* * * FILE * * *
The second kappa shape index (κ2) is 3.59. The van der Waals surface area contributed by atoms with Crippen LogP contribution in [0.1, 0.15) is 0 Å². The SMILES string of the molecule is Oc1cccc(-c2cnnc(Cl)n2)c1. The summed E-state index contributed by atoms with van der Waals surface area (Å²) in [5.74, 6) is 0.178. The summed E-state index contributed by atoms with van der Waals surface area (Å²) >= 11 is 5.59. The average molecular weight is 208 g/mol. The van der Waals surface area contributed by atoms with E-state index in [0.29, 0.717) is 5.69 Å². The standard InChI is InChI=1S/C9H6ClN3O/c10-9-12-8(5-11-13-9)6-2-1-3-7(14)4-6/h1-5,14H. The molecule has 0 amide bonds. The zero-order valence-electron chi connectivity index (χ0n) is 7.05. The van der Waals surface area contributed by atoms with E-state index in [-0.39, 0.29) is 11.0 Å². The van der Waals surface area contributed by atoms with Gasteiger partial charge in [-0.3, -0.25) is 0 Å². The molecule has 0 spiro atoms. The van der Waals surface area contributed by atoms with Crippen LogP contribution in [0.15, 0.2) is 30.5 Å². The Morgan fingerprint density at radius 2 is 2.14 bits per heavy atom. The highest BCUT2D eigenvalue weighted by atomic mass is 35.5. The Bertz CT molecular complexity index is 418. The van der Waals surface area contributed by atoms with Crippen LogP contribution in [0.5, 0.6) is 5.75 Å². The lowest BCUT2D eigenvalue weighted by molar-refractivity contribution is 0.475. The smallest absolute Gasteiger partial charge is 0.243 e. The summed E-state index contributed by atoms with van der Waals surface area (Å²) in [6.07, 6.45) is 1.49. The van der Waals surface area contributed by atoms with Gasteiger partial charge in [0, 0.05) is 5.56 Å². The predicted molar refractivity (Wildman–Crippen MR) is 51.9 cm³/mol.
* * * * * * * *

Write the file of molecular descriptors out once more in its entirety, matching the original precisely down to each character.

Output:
The second kappa shape index (κ2) is 3.59. The van der Waals surface area contributed by atoms with Crippen LogP contribution in [0.1, 0.15) is 0 Å². The SMILES string of the molecule is Oc1cccc(-c2cnnc(Cl)n2)c1. The summed E-state index contributed by atoms with van der Waals surface area (Å²) in [5.74, 6) is 0.178. The summed E-state index contributed by atoms with van der Waals surface area (Å²) >= 11 is 5.59. The average molecular weight is 208 g/mol. The van der Waals surface area contributed by atoms with E-state index in [0.29, 0.717) is 5.69 Å². The standard InChI is InChI=1S/C9H6ClN3O/c10-9-12-8(5-11-13-9)6-2-1-3-7(14)4-6/h1-5,14H. The molecule has 0 amide bonds. The zero-order valence-electron chi connectivity index (χ0n) is 7.05. The van der Waals surface area contributed by atoms with E-state index in [-0.39, 0.29) is 11.0 Å². The van der Waals surface area contributed by atoms with Gasteiger partial charge in [-0.3, -0.25) is 0 Å². The molecule has 0 spiro atoms. The van der Waals surface area contributed by atoms with Crippen LogP contribution in [0.15, 0.2) is 30.5 Å². The Morgan fingerprint density at radius 2 is 2.14 bits per heavy atom. The highest BCUT2D eigenvalue weighted by atomic mass is 35.5. The Bertz CT molecular complexity index is 418. The van der Waals surface area contributed by atoms with Crippen LogP contribution in [0.5, 0.6) is 5.75 Å². The lowest BCUT2D eigenvalue weighted by molar-refractivity contribution is 0.475. The smallest absolute Gasteiger partial charge is 0.243 e. The summed E-state index contributed by atoms with van der Waals surface area (Å²) in [6.07, 6.45) is 1.49. The van der Waals surface area contributed by atoms with Gasteiger partial charge in [0, 0.05) is 5.56 Å². The predicted molar refractivity (Wildman–Crippen MR) is 51.9 cm³/mol.